Annualized Turnover: What It Is and How to Calculate It (with examples in R)
In a previous tutorial we focused on calculating monthly and annual turnover. Those measures tell us about turnover that has already happened over a given period.
Annualized turnover answers the question “What will our annual rate of turnover be given the rate of turnover so far this year?”
By the end of this tutorial you will:
- Understand intuitively what annualized turnover over measures.
- Know the steps required to calculate annualized turnover.
- Know how to calculate annualized turnover in R.
Note: To go beyond calculating annualized turnover, see our primer on predicting employee turnover here.
See this post for a different way to visualize employee turnover and movement using a network flow chart.
Developing the Intuition
Annualized turnover is essentially a projection of annual turnover.
As a simple example, let’s suppose that I obtain a 5% turnover rate for January. If I wanted to figure out what that would mean for an entire year, I would multiple that single month turnover rate by 12, giving me an annualized rate of 60%. That is, if I lost 5% in the first month, then I would lose 60% for the whole year if we continued to lose people at that same rate for the rest of the year.
Similarly, if my rate of turnover over the first 6 months was 20%, then my annualized turnover rate would be 40%. Afterall, if I lost 20% in half a year, then I might expect to lose 40% for the whole year.
Note: If you want know how your turnover rate can be over 100% see this post.
5 Steps for Calculating Annualized Turnover
Step 1: Get the average number of employees for each month that you have turnover data. This is typically calculated by averaging the number of employees at the beginning and end of each month. See this previous post for a refresher.
Step 2: Take the average of those monthly values to calculate your overall average number of employees for the period.
Step 3: Add up the total number of employees leaving over that same period.
Step 4: Divide the total number of employees leaving from Step 3 by the overall average number of employees obtained in Step 2. This will give you the turnover rate for that period.
Step 5: Multiply the result from Step 4 by (12 months/# months of data). So for example, if I have 6 months of data and calculated a 20% turnover over that time, I would multiple that 20% by 12/6 or 2 , giving me a 40% annualized turnover rate.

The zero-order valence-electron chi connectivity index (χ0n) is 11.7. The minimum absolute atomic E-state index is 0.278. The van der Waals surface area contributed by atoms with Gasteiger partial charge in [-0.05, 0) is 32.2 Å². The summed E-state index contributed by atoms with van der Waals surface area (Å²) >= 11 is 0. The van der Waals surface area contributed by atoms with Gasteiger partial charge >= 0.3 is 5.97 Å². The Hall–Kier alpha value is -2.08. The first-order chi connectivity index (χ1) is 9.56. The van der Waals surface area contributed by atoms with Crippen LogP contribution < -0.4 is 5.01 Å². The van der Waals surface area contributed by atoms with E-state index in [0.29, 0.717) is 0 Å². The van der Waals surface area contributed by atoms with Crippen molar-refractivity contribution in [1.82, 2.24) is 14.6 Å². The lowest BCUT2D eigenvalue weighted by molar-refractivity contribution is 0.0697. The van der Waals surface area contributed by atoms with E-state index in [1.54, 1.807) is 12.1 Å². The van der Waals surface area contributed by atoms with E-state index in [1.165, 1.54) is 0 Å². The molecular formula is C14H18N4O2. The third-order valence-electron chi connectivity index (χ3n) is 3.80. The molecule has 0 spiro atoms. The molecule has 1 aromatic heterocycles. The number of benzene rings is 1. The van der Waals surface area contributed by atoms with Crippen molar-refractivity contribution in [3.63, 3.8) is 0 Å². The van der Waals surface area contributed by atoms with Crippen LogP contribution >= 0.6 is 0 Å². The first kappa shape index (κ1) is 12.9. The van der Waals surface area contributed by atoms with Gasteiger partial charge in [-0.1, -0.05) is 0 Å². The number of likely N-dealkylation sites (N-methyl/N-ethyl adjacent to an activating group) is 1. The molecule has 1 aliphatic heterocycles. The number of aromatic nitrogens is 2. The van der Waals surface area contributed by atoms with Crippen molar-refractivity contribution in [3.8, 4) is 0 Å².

I have data for January, February, and March. In those months I lost 8, 7, and 4 employees.Let’s suppose we calculate the average number of employees for those months is the following: 102, 107, 104.
Applying the steps outlined above, we get the following:
Step 1: Taken from the given context above, the average number of employees for each of our first 3 months is the following: 102, 107, 104.
Step 2: I calculate the overall average from the values in Step 1 to be 104.3.
Step 3: I have lost a total of 19 employees in that same 3 month span (8+7+4 = 19)
Step 4: Dividing the number of lost employees by the overall average number of employees gives me 19/104.3, or .182. That is, my turnover rate for the first three months is 18.2%
Step 5: To annualize, we now take 18.2% and multiply by 12/3 = 4. This gives us 18.2% X 4 = 72.8% annualized turnover. In other words, if we lost 18.2% in the first 3 months of the year, then continuing at this pace for the rest of the year will give us a 72.8% turnover rate for the year.
Remember the basic idea: We are using the data we have so far to project our annual turnover.
How to Calculate Annualized Turnover in R:
leaving <- c(8,7,4) # number leaving months_avgemp <- c(102, 107, 104) #average employees in each month months <- length(months_avgemp) # Number of months observed overall_emp <- mean(months_avgemp) #overall average rate <- sum(leaving)/overall_emp # calculating rate annualized <- rate*(12/months) # making it a percent by rounding, multiplying by 100, adding % paste(round(annualized*100, 1), "%", sep = "")
##  "72.8%"
Annualized turnover is a key HR metric. It’s important to remember, however, that it is just about the simplest projection one can make and does not take into even predictable changes in turnover such as yearly cycles. It is also subject to large shifts in the first few months simply because one month can have a large impact on an annualized estimate. The estimate will become more stable though as the year progresses.
Above all else, be clear about what you are measuring when reporting your results so everyone is on the same page. And, as with monthly and annual turnover, be sure to check with the established practice within your company. Consistency of method is critical especially when comparing results from one year to the next.
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